Used Honda CR-V (Mk4, 2012-2017) review - How much will it cost?

It’ll cost a little more to buy, but the Honda rewards with low running costs and strong residuals

The Honda costs more to buy than rivals, but you do get a lot of car for your money, both in terms of space and equipment. It also won’t break the bank to run thanks to its efficient engines, plus strong reliability that’ll keep repair bills to a minimum.


Honda models traditionally hold onto their value well, and the CR-V continues this trend. Excellent practicality, strong reliability and relatively limited choice means that demand for used examples is strong and prices are typically higher than many mainstream rivals.

While that’s bad news when you’re buying, it does mean you’ll get back more of your outlay when you sell. Diesels are the most popular, so if you’re looking to get a lot of CR-V for the least amount of cash possible, then seek out one of the rarer petrol versions.

You can check out the latest used prices for the Honda CR-V Mk4 by checking out the live used listings on our sister website BuyaCar, or by using our online valuation tool that you can find here.

Fuel economy and CO2 emissions

Despite its large exterior dimensions the CR-V is a surprisingly frugal machine, especially the 1.6 i-DTEC engine. The lower-powered 118bhp version claims 64.2mpg, as well as 115g/km emissions.

The more powerful 158bhp i-DTEC diesel is still impressive, with a claimed 57.7mpg and 125g/km in SE manual guise. Fit the automatic gearbox, and the official economy figures will plummet by around 2mpg, while emissions will rise by 5-6g/km. Plus, higher trim levels with bigger alloy wheels mildly affect efficiency, too.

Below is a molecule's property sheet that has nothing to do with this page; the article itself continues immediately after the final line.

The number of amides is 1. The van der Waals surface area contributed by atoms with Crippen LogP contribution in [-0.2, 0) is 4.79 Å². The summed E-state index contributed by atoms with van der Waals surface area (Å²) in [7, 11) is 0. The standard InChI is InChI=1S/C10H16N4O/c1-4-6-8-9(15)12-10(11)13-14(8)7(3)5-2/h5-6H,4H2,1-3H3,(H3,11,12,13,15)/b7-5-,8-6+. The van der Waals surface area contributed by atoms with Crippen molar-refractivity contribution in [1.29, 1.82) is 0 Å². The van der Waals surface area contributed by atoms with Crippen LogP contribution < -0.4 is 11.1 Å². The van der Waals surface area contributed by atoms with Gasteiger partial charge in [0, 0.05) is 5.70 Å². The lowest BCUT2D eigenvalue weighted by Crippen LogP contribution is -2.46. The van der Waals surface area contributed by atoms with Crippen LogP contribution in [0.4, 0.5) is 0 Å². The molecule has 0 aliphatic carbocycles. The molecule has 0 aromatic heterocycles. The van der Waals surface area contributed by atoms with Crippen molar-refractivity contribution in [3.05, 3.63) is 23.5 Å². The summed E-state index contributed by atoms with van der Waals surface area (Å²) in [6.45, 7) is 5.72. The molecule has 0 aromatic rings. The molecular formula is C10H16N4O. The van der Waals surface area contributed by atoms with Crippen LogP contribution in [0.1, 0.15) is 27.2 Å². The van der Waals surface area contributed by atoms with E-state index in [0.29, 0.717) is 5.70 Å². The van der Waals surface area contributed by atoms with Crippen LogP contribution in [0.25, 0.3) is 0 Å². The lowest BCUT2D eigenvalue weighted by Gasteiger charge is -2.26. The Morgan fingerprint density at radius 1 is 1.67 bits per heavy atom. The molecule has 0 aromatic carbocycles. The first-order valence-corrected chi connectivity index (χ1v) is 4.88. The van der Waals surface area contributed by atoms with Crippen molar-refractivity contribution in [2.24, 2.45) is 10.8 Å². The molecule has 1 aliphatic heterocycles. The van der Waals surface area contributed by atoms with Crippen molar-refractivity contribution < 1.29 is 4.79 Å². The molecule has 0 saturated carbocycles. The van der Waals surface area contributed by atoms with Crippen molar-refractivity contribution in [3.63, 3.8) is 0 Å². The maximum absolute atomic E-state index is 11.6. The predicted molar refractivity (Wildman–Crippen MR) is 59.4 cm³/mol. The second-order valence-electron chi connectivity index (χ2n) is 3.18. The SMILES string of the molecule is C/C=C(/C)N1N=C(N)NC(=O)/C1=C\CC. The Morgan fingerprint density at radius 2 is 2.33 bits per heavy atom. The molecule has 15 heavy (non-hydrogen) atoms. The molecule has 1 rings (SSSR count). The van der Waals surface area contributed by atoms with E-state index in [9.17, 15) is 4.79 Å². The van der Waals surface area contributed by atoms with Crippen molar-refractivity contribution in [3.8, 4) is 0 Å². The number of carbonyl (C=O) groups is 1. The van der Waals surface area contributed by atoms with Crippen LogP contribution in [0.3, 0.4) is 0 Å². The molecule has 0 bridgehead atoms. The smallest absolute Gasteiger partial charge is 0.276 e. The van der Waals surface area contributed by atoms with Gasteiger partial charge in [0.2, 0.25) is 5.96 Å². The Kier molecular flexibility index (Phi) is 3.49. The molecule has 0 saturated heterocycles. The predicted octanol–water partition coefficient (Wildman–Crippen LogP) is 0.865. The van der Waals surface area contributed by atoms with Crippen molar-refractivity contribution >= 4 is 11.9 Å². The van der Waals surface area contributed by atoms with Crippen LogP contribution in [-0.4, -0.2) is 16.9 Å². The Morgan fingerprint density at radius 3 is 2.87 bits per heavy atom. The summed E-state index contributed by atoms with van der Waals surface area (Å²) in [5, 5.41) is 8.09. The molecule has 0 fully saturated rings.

Not surprisingly, the 2.0-litre i-VTEC petrol CR-V is less frugal. Manual front-wheel-drive versions claim 39.2mpg economy and 168g/km emissions, while cars specified with an automatic gearbox and 4x4 transmission have official figures as low as 36.7mpg and as high as 179g/km. So while the diesels sit in road tax bands C to E, the petrol CR-Vs fall into band H or I, and will cost you more in road tax.

Earlier cars fitted with the larger 148bhp 2.2-litre i-DTEC diesel aren’t quite as efficient, although that’s hardly surprising given the larger size of the engine. Still, a claimed return of 48.7mpg and CO2 emissions of 154g/km are very respectable for such a big car with standard four-wheel drive.

Running costs

The service interval on all CR-Vs is set at 12 months or 12,500 miles. Maintenance alternates between minor and major services. Petrol-engined cars the prices are pegged at £205 and £315 respectively; for diesels the equivalent costs are £225 and £350.

All engines are chain-driven, so there are no cambelts to replace. The coolant needs to be checked at each service, and any fluid replacement is covered within the cost of the check-up. The brake fluid, meanwhile, should be replaced every other year at an additional cost.

The standard manufacturer’s warranty is three years or 90,000 miles, whichever comes sooner, which means even the newest examples will just miss out on manufacturer guarantee. On the plus side, Honda provides five years’ worth of exhaust corrosion cover, 10 years for chassis corrosion and 12 years for structural corrosion, which can be transferred to a new honour.  Honda also offered an extended warranty for years four and five, so it’s worth checking whether any prospective purchase is covered.

The petrol models are cheaper to insure than the diesels, with the S and SE-spec CR-Vs sitting in group 22, and the SR and EX range-toppers in group 23. For the diesels, opting for four-wheel drive has a negative impact on the cost of insurance. All the two-wheel-drive variants are in groups 22 and 23, like the petrols, but specifying 4WD sees the CR-V placed in groups 26 and 27.

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